Fifty Year Dinosaur Mystery Finally Solved

As the dust settles after the annual Society of Vertebrate Palaeontology meeting, time to reflect on the huge amount of new information on the Dinosauria that the Los Angeles gathering presented.  Time also to re-write our notes and update the fact sheet on that most enigmatic member of the Dinosauria – Deinocheirus.  Thanks to an international team of scientists, including Professor Phil Currie (University of Alberta), the quarry, where the original fossils of this bizarre dinosaur were found, has been re-explored and we now know a lot more about Deinocheirus mirificus “Peculiar Terrible Hands”.

Members of the Korea-Mongolia International Dinosaur Project re-opened the quarry site where the original holotpye material, those huge forelimbs, had been discovered by a joint Polish/Mongolian expedition back in the summer of 1965. In addition, partial skeletons of two other specimens were located close by to where the original fossil material had been found,  The fragments of fossil bone plus remains of gastralia (belly ribs) collected from the first quarry in conjunction with the fossils excavated from the two new sites has enabled scientists to piece together what Deinocheirus actually looked at – fans of bizarre-looking dinosaurs won’t be disappointed.

A Model of Deinocheirus based on the Holotype Material

Scientists speculate that Deinocheirus was covered in simple feathers.

Picture Credit: Everything Dinosaur

Since the first fossils were discovered and the naming of Deinocheirus back in 1970, there have been numerous theories put forward as to what this dinosaur’s bones actually represented.  This is a great excuse to get out all our old files related to “Terrible Hands”, to thumb through long forgotten text books and various dinosaur encyclopaedia looking back at some of the ideas that have been proposed.  The 1965 expedition recovered both forelimbs with the exception of the claws of the three-fingered right hand, the complete shoulder-girdle plus fragments of ribs, gastralia, and elements from the backbone.  The Nemegt Formation of Mongolia had never yielded a set of strange fossil bones such as this, although reports of such fossil finds from this area had been circulating for some time.

Over the next few years, the leader of the expedition, the remarkable Professor Zofia Kielan-Jaworowska, the first woman to be appointed to the executive committee of the International Union of Geological Sciences, had her photograph taken on numerous occasions standing next to the Deinocheirus holotype exhibit.  The Professor now in her late eighties, would pose next to forelimbs providing a scale for the colossal arm bones.  We wonder what she makes of the Deinocheirus developments.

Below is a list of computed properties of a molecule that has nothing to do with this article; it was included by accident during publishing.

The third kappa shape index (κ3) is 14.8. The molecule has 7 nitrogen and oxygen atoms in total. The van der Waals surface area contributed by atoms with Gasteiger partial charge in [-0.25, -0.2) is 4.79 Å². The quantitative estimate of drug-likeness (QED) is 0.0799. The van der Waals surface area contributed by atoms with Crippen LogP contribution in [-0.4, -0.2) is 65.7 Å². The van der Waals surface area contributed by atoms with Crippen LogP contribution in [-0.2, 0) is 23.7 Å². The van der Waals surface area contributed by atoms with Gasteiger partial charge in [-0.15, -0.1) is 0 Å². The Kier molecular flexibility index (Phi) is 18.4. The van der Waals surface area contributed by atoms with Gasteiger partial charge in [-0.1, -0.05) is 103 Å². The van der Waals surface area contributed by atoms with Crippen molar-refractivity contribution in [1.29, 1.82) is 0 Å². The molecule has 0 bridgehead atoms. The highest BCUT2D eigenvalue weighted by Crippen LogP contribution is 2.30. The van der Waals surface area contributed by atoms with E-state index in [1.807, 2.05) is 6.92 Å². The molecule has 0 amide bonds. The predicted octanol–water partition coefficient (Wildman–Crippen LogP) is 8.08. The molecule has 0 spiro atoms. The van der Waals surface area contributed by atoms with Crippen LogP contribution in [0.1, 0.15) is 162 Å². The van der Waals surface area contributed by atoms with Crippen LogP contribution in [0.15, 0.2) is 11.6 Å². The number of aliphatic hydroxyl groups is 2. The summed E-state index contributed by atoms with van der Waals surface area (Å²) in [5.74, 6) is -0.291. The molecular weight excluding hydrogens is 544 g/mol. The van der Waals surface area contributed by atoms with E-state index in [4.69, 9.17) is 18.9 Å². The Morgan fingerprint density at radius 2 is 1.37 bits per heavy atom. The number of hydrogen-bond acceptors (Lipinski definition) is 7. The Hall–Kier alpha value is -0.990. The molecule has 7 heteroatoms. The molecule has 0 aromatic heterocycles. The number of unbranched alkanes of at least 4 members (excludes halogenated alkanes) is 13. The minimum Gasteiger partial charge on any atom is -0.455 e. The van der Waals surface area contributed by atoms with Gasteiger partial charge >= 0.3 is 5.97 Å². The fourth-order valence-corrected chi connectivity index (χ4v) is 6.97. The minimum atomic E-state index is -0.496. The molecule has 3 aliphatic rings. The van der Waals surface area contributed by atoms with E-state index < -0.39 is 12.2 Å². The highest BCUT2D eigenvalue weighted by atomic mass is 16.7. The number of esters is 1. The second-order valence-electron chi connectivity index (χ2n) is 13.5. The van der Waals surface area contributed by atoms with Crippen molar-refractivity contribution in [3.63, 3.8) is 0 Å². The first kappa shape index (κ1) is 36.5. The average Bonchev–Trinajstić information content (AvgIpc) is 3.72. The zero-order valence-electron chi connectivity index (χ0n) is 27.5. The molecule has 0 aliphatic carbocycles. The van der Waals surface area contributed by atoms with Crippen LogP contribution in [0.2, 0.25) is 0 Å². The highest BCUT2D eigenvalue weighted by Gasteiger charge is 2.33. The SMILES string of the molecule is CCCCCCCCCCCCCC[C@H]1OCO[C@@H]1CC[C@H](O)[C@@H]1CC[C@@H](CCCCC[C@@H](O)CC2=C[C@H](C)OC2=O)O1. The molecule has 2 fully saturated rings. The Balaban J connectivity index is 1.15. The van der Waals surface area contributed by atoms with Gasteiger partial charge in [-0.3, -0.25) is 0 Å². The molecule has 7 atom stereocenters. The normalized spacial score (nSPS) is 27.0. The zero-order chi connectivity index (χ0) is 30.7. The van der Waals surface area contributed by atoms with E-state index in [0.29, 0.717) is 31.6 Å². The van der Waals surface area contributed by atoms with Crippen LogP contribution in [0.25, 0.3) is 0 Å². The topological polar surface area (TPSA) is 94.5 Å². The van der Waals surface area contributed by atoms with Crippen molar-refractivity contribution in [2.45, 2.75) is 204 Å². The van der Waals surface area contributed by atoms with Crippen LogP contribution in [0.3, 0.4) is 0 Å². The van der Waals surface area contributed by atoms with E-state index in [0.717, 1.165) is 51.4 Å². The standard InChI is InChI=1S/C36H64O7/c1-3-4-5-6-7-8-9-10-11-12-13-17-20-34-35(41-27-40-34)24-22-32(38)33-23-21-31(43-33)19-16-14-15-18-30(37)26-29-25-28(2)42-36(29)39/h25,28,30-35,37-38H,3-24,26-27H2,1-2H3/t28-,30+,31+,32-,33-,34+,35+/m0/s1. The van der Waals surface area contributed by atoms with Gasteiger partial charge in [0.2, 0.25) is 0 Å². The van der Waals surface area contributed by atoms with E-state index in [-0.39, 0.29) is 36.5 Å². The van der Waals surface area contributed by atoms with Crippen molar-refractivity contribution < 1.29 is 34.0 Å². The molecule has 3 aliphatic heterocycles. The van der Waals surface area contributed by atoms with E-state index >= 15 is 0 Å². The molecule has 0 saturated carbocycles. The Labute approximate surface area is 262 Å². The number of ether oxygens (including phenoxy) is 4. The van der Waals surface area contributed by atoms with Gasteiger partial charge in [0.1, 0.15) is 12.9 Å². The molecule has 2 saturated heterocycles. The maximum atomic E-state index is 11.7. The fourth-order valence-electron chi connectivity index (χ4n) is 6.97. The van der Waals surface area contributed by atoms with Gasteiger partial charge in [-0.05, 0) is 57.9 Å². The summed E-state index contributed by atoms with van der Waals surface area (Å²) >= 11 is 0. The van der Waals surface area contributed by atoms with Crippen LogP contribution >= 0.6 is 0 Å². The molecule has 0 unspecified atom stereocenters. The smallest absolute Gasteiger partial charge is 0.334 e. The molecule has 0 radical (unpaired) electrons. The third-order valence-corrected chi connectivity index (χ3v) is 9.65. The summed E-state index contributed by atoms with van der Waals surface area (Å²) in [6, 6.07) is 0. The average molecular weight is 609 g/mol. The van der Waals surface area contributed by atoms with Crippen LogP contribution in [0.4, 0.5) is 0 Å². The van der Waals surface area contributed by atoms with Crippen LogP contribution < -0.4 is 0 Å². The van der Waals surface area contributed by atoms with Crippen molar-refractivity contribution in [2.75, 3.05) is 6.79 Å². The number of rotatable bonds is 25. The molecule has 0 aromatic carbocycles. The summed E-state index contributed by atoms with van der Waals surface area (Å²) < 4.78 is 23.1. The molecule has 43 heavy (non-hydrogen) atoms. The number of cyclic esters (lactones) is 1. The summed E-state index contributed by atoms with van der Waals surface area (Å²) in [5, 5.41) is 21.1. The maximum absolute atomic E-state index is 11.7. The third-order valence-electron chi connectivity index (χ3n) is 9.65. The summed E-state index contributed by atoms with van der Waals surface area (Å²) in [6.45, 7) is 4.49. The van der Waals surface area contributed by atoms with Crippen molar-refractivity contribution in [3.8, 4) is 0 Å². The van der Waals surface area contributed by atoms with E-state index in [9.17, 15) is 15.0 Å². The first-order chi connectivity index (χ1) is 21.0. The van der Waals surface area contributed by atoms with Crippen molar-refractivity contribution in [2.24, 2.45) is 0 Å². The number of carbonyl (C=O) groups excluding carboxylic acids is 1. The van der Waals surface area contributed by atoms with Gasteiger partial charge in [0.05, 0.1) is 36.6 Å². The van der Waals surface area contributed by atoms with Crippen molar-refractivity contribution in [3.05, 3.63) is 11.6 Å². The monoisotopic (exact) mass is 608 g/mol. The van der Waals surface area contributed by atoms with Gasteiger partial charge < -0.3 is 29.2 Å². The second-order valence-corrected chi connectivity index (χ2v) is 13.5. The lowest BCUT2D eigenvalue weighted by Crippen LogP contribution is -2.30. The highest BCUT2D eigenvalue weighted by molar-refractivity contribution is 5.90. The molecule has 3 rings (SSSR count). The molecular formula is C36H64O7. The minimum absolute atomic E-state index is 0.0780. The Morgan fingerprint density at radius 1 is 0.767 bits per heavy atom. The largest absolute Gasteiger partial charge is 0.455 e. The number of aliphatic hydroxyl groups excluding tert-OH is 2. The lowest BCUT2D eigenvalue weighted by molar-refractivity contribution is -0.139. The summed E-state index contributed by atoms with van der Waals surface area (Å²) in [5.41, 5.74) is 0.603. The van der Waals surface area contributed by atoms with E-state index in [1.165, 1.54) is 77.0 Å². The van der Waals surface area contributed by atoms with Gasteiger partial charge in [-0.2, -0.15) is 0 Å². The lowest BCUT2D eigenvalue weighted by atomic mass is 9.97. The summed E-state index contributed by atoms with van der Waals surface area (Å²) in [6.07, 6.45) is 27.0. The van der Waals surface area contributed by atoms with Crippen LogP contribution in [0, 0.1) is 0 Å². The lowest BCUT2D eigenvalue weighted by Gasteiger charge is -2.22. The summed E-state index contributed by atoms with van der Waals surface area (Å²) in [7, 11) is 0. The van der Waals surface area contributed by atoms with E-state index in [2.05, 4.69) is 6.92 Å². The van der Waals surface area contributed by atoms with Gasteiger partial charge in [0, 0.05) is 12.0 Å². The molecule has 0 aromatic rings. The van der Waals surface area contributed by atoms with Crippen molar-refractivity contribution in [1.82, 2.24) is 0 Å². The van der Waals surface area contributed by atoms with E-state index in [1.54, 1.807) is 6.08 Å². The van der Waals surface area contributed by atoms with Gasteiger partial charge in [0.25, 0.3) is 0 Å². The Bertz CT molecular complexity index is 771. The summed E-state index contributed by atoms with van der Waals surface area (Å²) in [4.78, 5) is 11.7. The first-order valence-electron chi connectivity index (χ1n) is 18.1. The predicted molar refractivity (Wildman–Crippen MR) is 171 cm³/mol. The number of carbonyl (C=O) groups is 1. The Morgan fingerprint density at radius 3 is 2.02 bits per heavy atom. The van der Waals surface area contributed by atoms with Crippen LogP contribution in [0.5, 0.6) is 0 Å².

A Photograph of Professor Kielan-Jaworowska and the Deinocheirus Forelimbs

Fearsome arms of Deinocheirus

Picture Credit: Everything Dinosaur 

Many of the researchers involved in the initial study of the fossil material thought that Deinocheirus was an enormous predator.  The arms being many times the size of the largest meat-eating dinosaur known from the Nemegt Formation (Tarbosaurus bataar).  This interpretation soon fell out of favour, but Tarbosaurus was destined to play a role later on in the Deinocheirus story.  The idea that these were the arms and claws of a carnivore began to lose support, the claws, although over twenty-five centimetres long were not as curved as seen in large Allosaurids, or in the Tyrannosauridae.  Perhaps, these were the claws of an enormous bipedal herbivore.  Other theories put forward over the years included ideas about Deinocheirus being a member of the Segnosaurs (Therizinosaurs), after all, the fossils of a gigantic Therizinosaur (T. cheloniformis) had been found in Mongolia.  Then there was the hypothesis that the limb bones of this dinosaur were roughly equal sized and that these were the forelimbs of an arboreal dinosaur, one that climbed trees, perhaps the Dinosaurian equivalent of a great ape.  More recently, the suggestion that the fossils represented some super-sized member of the Ornithomimids began to hold sway.  The holotype fossil material was similar to that seen in the fast-running Ornithomimid group, although they would represent an animal at least twice the size of the largest known member of the Ornithomimosauria.